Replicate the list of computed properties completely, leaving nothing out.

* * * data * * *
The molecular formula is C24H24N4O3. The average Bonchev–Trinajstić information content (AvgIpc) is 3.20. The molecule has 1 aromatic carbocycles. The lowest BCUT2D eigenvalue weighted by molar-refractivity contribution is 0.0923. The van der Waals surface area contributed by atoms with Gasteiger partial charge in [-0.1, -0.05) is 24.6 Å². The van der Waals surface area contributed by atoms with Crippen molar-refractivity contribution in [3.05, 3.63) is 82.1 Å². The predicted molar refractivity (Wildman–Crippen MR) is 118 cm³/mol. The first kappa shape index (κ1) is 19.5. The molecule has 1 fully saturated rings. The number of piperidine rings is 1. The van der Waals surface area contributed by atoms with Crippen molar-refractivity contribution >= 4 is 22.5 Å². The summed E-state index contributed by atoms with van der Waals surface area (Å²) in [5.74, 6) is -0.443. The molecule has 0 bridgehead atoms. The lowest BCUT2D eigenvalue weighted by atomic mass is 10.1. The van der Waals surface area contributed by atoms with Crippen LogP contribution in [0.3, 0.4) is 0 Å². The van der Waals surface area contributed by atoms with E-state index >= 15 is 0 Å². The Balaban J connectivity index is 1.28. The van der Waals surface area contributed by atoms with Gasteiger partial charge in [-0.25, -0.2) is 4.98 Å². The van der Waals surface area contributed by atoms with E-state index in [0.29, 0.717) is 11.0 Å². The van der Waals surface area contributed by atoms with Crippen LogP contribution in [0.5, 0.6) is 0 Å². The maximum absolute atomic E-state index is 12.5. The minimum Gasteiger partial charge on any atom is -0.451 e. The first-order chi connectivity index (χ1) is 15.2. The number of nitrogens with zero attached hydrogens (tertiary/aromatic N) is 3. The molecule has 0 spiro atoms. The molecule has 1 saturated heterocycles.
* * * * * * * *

The molecular formula is C24H24N4O3. The average Bonchev–Trinajstić information content (AvgIpc) is 3.20. The molecule has 1 aromatic carbocycles. The lowest BCUT2D eigenvalue weighted by molar-refractivity contribution is 0.0923. The van der Waals surface area contributed by atoms with Gasteiger partial charge in [-0.1, -0.05) is 24.6 Å². The van der Waals surface area contributed by atoms with Crippen molar-refractivity contribution in [3.05, 3.63) is 82.1 Å². The predicted molar refractivity (Wildman–Crippen MR) is 118 cm³/mol. The first kappa shape index (κ1) is 19.5. The molecule has 1 fully saturated rings. The number of piperidine rings is 1. The van der Waals surface area contributed by atoms with Crippen molar-refractivity contribution >= 4 is 22.5 Å². The summed E-state index contributed by atoms with van der Waals surface area (Å²) in [5.74, 6) is -0.443. The molecule has 0 bridgehead atoms. The lowest BCUT2D eigenvalue weighted by atomic mass is 10.1. The van der Waals surface area contributed by atoms with Crippen LogP contribution in [0.3, 0.4) is 0 Å². The van der Waals surface area contributed by atoms with E-state index >= 15 is 0 Å². The Balaban J connectivity index is 1.28. The van der Waals surface area contributed by atoms with Gasteiger partial charge in [-0.25, -0.2) is 4.98 Å². The van der Waals surface area contributed by atoms with E-state index in [0.29, 0.717) is 11.0 Å². The van der Waals surface area contributed by atoms with Crippen LogP contribution in [0.5, 0.6) is 0 Å². The maximum absolute atomic E-state index is 12.5. The minimum Gasteiger partial charge on any atom is -0.451 e. The first-order chi connectivity index (χ1) is 15.2. The number of nitrogens with zero attached hydrogens (tertiary/aromatic N) is 3. The molecule has 0 spiro atoms. The molecule has 1 saturated heterocycles.